Now is the right time to become an American Federation of Musicians member. From ragtime to rap, from the early phonograph to today's digital recordings, the AFM has been there for its members. And now there are more benefits available to AFM members than ever before, including a multi-million dollar pension fund, excellent contract protection, instrument and travelers insurance, work referral programs and access to licensed booking agents to keep you working.
As an AFM member, you are part of a membership of more than 80,000 musicians. Experience has proven that collective activity on behalf of individuals with similar interests is the most effective way to achieve a goal. The AFM can negotiate agreements and administer contracts, procure valuable benefits and achieve legislative goals. A single musician has no such power.
The AFM has a proud history of managing change rather than being victimized by it. We find strength in adversity, and when the going gets tough, we get creative - all on your behalf.
Like the industry, the AFM is also changing and evolving, and its policies and programs will move in new directions dictated by its members. As a member, you will determine these directions through your interest and involvement. Your membership card will be your key to participation in governing your union, keeping it responsive to your needs and enabling it to serve you better. To become a member now, visit www.afm.org/join.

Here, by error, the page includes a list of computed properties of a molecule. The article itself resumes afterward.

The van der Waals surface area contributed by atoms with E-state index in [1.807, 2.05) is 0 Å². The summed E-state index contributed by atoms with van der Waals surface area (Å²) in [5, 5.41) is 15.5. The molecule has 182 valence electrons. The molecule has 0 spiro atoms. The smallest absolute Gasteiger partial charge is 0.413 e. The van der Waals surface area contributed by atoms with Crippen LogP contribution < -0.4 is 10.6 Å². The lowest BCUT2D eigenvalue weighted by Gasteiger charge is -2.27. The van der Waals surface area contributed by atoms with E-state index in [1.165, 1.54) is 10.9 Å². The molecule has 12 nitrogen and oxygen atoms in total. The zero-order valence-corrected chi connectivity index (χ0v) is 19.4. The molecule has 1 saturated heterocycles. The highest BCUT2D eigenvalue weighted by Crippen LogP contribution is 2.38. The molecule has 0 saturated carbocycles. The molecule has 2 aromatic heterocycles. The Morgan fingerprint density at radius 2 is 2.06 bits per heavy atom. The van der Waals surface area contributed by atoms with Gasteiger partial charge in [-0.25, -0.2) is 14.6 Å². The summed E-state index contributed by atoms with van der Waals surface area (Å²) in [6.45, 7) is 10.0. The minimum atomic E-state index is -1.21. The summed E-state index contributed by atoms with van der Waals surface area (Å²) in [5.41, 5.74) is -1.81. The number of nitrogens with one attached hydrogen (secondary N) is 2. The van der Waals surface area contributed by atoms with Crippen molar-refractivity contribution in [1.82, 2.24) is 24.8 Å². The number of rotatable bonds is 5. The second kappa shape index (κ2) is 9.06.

July 1, 2016IM -
by Jay Blumenthal, AFM Symphonic Services Division Director
This month’s symphonic issue of the International Musician contains a broad range of articles that I believe will be of interest to the entire membership. Our cover story features Weston Sprott, Metropolitan Opera Orchestra trombonist. Sprott’s interests include work as an artist/clinician, educator, and advocate for music education.
Article contributions by the AFM Symphonic Services Division (SSD) staff and counsel include:
SSD Counsel Rochelle Skolnick’s “Why the AFM? Collective Action Across the Generations” reminds us that hard-fought gains over 50 years can be easily lost unless we educate the new generation of musicians about the power of collective action. Negotiator Nathan Kahn reflects on his years as a musician and union activist in “A 40-Year Union Perspective: My Final Offer.” “Keep Your Voice Strong—Keep Your Voice Focused,” by Negotiator Chris Durham, explains how orchestra committees should express the voice of the rank and file.
Contract Administrator/Communications and Data Coordinator Laurence Hofmann’s article details the new features of the online Symphonic Wage Charts. “Revenue Sharing in Symphonic Media Agreements—Know When Are You Owed Money?” by Director of Symphonic Electronic Media Debbie Newmark explains how revenue sharing should work. International Representative and Negotiator Barbara Owens discusses the importance of face-to-face communications in the age of technology in “Face Time or Screen Time?” Negotiator Todd Jelen writes on the importance of locals receiving information from employers to ensure proper contract maintainance and payments in “Freedom of Information … Act!” SSD Canada Director Bernard LeBlanc and Associate Directors Christine Little Ardagh and Steve Mosher co-wrote an article about how Canadian orchestras reach out to broader audiences. I hope you enjoy reading these articles.